. . . FREE! AS THE PARENT of a youngster, I welcomed those words. I believed that I had an inalienable right not to need to pay for the tot’s entry anywhere. Not because I thought the world needed to experience the thrill of the company of my kid, but because convenient babysitters were scarce.
Thanks to the variety of my activities, this meant that I’d be hauling her to restaurants, concerts, galleries, rehearsal rooms, and business meetings, none of which is a favorite destination of a three-year-old.
And because I find the social presence of small children has the potential to be fantastically annoying, I was always terrified that my own offspring would erupt in some embarrassingly distracting manner.
Which she did. She had the small child’s center-of-the-universe need to have the bright lights of adult attention turned her way at all waking moments, and the frustrated brat’s ability to vigorously protest the lack of such attention.
When my wife was with us, we could tag-team the attention-giving. You can’t punish a dervish. The “time out” is a cruelty devised by selfish grown-ups. Yelling at yelling provokes more yelling. You can no more still such a potent energy source than you can put out the sun.
Some of the early incidents took us by surprise. Stupidly, amazingly, we dragged the three-year-old to see “The Fantasticks” as it was closing its original Manhattan run. We reasoned (with whatever reason is given to the parents of a youngster) that she’d spent enough time backstage of the shows in which I’d acted that she’d be a precociously well-behaved audience member.
But just as “Soon It’s Gonna Rain” was getting underway, she leaped from her seat and ambled toward the stage, which was on a level with the floor. I caught her moments before she would have joined the busy cast, and whisked her into the lobby, where we hung out with a bemused Mortimer, waiting to make his entrance.
The supervisory progression went like this: Both of us stay home with her. One of us goes out and the other keeps her at home. Both of us bring her to a child-centric place or event. Both of us bring her to a not-child-centric event, but one of us is on deck to whisk her elsewhere. We bring her to a not-child-centric event, but she’s old enough to be able to bargain into non-distracting behavior. Finally: she’s old enough to want to be at the event in question, which happened sooner than we expected.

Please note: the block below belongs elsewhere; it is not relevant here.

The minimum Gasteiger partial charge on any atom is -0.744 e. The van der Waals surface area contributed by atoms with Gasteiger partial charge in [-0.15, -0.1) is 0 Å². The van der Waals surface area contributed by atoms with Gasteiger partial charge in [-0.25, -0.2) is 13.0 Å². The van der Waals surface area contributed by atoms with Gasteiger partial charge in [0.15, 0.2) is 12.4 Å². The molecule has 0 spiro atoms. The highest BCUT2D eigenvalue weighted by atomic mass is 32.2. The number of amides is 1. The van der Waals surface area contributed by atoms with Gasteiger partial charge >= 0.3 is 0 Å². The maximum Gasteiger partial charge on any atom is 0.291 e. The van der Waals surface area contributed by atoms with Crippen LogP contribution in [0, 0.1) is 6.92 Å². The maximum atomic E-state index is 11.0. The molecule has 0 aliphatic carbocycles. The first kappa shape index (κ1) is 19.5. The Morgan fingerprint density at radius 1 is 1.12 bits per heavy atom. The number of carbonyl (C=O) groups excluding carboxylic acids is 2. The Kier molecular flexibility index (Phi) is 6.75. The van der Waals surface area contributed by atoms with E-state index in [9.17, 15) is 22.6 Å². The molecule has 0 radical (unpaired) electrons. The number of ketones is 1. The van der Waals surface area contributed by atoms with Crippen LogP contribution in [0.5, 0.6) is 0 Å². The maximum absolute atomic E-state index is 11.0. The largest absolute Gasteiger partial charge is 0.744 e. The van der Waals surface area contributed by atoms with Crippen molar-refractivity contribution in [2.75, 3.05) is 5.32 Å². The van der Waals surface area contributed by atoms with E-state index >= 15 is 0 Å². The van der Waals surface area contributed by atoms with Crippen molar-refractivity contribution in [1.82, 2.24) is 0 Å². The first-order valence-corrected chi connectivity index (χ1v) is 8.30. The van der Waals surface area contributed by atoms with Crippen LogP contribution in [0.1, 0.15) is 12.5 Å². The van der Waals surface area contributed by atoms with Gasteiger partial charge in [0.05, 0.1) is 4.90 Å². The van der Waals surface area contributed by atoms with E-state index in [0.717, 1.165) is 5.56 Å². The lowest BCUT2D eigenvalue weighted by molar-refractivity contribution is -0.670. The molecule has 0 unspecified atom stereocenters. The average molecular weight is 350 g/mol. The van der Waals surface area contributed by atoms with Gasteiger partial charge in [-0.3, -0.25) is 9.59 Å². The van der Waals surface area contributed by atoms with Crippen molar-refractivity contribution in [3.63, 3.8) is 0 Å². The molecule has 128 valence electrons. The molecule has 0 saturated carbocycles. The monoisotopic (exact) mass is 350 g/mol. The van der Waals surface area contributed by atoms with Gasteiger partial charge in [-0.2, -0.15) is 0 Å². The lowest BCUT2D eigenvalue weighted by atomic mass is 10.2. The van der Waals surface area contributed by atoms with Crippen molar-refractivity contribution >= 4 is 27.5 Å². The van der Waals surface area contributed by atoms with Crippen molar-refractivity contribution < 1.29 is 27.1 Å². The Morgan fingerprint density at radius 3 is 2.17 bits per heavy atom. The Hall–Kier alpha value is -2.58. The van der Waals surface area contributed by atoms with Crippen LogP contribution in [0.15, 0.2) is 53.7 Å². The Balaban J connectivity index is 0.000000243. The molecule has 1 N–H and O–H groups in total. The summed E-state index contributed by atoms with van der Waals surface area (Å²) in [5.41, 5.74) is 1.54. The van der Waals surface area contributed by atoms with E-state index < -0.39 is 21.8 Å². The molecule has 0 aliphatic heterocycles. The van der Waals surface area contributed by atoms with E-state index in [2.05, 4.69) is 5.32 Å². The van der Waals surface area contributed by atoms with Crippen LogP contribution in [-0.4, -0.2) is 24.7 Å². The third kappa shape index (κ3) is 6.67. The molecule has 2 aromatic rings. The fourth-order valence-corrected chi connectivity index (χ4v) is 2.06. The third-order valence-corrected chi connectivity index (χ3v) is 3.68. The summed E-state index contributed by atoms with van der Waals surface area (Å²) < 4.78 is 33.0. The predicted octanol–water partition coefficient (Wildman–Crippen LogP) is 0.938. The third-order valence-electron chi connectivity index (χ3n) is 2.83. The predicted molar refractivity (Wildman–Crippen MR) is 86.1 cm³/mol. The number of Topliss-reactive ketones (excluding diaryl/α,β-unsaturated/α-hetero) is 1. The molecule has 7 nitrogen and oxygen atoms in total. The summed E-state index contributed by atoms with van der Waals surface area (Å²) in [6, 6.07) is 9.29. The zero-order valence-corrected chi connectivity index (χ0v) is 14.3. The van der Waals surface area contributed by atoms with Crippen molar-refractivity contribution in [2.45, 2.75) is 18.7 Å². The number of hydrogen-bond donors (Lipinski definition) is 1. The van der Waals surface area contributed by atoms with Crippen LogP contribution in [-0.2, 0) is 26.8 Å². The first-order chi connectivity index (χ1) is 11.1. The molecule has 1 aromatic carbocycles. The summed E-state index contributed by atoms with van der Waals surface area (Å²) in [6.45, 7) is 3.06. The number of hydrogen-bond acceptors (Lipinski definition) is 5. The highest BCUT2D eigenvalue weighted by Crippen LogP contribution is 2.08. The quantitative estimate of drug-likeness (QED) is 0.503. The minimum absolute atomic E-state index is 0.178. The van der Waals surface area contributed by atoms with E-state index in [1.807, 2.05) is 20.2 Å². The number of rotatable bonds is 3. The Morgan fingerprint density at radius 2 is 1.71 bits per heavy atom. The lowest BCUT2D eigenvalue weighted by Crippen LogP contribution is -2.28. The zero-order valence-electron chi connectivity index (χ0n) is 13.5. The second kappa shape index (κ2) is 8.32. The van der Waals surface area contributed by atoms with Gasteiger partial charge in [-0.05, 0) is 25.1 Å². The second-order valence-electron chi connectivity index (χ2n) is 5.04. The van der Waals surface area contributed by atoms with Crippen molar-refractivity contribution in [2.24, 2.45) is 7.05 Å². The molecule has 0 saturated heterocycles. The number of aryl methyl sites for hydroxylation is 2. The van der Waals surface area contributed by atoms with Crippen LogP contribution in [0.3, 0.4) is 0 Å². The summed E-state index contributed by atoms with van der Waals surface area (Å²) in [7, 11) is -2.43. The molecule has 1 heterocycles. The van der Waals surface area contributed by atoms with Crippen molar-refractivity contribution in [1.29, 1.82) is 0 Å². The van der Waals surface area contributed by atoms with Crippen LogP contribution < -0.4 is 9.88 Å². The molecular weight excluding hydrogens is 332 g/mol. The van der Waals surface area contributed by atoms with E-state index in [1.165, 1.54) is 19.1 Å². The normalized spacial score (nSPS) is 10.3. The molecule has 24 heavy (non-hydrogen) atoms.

But one of the problems we encountered along the way, and the reason my blood now chills when I see the “Children under 12 are free” indication, is the horrific behavior of other people’s children. When my own kid was young, she took cues from these monsters. Now, even though she’s far more tolerant than I am, she shares in the suffering as running and screaming punctuates whatever public event we’re trying to enjoy.
Being the mature, tolerant misanthrope that I am, I try not to hold it against the children. It’s the parents I deeply despise. The immature parents, the boutique parents – whatever it is that creates such a thoroughgoing obliviousness.
Do you not, I wish to scream, see how miserably your little wretch is behaving? But of course they don’t. The immature parents, no doubt repeating the crappy parenting visited upon them, combat what’s perceived as misbehavior with the mirrored misbehavior of hollering at the kid and threatening punishment. But the tyke isn’t misbehaving, at least at first. It’s a sincere expression of feeling using what limited tools are available – but soon enough, the parental cues reinforce the demonstrative carryings-on and the two generations cycle similar destructive nonsense.
The boutique parents are too self-absorbed to regard their offspring as anything more than another extension of their precious, gilded egos. They reason that they should have children in much the same way as they should have an Audi and a Viking stove. And they expect that their progeny pops out the chute with the reasoning capacity of an adult already instilled. “You know why we don’t run in the halls, Jeremy,” I hear such people saying to a one-year-old.
But I’m not here to lecture. My only purpose is to complain, bitterly and with smug contempt. If I thought I could get away with it, I’d level a superior finger at the parents I’m condemning and warn them that these neglected children of theirs will angrily abandon them once adolescence sets in. You know who you are, I’d thunder. But, as the kid-clogged events I continue to attend remind me, they don’t.